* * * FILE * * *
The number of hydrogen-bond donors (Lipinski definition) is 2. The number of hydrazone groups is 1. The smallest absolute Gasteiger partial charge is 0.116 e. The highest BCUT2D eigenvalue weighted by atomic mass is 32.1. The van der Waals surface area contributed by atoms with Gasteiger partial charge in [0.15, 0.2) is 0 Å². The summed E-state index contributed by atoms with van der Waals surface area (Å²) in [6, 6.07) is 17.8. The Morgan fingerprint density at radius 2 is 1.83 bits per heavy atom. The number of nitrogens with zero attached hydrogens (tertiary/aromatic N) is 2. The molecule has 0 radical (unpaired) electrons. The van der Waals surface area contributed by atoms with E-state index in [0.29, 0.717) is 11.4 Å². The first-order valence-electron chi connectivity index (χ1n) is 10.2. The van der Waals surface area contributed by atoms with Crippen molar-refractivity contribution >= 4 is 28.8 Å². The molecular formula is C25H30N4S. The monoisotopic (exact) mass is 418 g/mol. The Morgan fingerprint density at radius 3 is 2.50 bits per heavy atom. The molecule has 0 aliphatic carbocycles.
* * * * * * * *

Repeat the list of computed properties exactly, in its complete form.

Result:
The number of hydrogen-bond donors (Lipinski definition) is 2. The number of hydrazone groups is 1. The smallest absolute Gasteiger partial charge is 0.116 e. The highest BCUT2D eigenvalue weighted by atomic mass is 32.1. The van der Waals surface area contributed by atoms with Gasteiger partial charge in [0.15, 0.2) is 0 Å². The summed E-state index contributed by atoms with van der Waals surface area (Å²) in [6, 6.07) is 17.8. The Morgan fingerprint density at radius 2 is 1.83 bits per heavy atom. The number of nitrogens with zero attached hydrogens (tertiary/aromatic N) is 2. The molecule has 0 radical (unpaired) electrons. The van der Waals surface area contributed by atoms with E-state index in [0.29, 0.717) is 11.4 Å². The first-order valence-electron chi connectivity index (χ1n) is 10.2. The van der Waals surface area contributed by atoms with Crippen molar-refractivity contribution >= 4 is 28.8 Å². The molecular formula is C25H30N4S. The monoisotopic (exact) mass is 418 g/mol. The Morgan fingerprint density at radius 3 is 2.50 bits per heavy atom. The molecule has 0 aliphatic carbocycles.